Can you help me compare the rhythm patterns of two of Tony Harrison's poems: Long Distance II (Though my mother was already two years dead) and Book Ends (Baked the day she suddenly dropped dead)?
What significance does this arrangement have? Is the arrangement suited to the theme of the poem?
Both "Long Distance II" and "Bookends I" by Tony Harrison are written in iambic pentameter, (unstressed syllable followed by a stressed syllable =ta DUM-5 times in each line) which is the poetic rhythm closest to the natural rhythm of spoken English. However, there are some lines which do not have the traditional ten syllable lines, but, instead have an extra syllable, such as the first line
Though' my mo'ther was' al rea'dy two' years dead' [1 extra stressed syllable]
Iambic pentameter is, of course, also the rhythm of the English sonnet, and Harrison's poems follow this rhyme scheme except that the last stanza is like the others: four lines of alternating rhyme rather than a rhyming couplet that sums up the argument. Both poems have the rhyme scheme ABABCDCEDEFEFGHGH
The pairing of the lines in "Bookends" lends the visual image of the two ends that hold together the poem just as bookends hold written volumes, while the final verse of three represents each member of the family: mother, father, and son. This is a poem which has a pairing rhythm to it while "Long Distance" has the traditional quatrains which act in the standard form of an English sonnet in which each stanza examines different aspects of the single subject of the loss of a loved one. However, the final stanza does less solving of the argument than does the traditional English/Shakespearean sonnet. Instead, the speaker, surprisingly, likens himself to the father who thinks himself unlike his son in his grief. For, in a similar fashion to the father who clings to a living memory of his wife, so, too, does the speaker essay to retain a function of the past and call out to a loved one who is gone:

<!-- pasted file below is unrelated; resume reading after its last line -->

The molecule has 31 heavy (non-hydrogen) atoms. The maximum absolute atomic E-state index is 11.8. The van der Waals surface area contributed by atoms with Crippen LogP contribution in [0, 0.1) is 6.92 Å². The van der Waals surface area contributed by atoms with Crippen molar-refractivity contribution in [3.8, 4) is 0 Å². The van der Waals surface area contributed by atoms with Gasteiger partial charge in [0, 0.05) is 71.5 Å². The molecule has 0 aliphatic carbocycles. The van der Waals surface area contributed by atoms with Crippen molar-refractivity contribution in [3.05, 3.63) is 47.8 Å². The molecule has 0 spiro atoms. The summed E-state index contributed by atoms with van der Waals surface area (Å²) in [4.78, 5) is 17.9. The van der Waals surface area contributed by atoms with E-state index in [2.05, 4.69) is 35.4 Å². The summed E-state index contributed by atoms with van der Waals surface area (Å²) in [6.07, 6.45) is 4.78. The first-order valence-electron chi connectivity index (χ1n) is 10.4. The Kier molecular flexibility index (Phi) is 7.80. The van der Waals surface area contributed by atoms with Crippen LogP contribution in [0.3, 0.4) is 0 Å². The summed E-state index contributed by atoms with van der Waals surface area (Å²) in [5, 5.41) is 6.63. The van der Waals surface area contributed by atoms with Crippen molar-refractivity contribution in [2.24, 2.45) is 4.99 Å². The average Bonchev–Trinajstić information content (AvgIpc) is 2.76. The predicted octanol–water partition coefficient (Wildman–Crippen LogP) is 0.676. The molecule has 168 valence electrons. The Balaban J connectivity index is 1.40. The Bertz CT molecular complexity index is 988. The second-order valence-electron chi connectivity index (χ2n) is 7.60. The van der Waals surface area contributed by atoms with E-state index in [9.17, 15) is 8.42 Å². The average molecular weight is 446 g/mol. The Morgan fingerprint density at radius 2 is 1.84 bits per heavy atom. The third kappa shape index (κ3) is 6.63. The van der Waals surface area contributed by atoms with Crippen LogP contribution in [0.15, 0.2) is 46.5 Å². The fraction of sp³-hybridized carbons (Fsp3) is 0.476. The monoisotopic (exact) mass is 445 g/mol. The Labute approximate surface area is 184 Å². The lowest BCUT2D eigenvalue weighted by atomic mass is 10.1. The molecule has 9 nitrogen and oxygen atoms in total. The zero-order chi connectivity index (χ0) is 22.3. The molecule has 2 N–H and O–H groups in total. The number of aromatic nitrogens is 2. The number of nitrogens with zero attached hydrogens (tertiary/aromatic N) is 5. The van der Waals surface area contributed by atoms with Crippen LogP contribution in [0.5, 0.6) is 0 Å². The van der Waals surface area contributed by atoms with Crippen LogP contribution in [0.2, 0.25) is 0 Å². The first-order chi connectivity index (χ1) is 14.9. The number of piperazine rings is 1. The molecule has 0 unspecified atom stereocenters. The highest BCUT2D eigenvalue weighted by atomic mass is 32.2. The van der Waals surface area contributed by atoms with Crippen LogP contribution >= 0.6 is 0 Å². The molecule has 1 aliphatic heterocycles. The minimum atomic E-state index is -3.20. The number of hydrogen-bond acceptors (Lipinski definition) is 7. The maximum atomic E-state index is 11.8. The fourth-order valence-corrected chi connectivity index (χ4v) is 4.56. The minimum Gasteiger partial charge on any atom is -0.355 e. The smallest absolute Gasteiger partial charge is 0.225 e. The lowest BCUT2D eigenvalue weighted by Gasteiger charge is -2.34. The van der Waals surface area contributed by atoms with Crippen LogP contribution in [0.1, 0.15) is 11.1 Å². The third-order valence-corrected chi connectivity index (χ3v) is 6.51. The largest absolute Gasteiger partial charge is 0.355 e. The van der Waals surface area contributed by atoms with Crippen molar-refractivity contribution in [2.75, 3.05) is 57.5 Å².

in my new black leather phone book there's your name
and the disconnected number I still call.
Interestingly, in the third stanza of "Long Distance," the pace of the lines is hastened with alliteration in the second and fourth lines:
though sure that very soon he'd hear her key....
He knew she'd just popped out to get the tea.
Certainly, both "Bookends I" and "Long Distance" are poignant verses that treat grief and the divide between father and son which reveals itself as less than son can reconcile.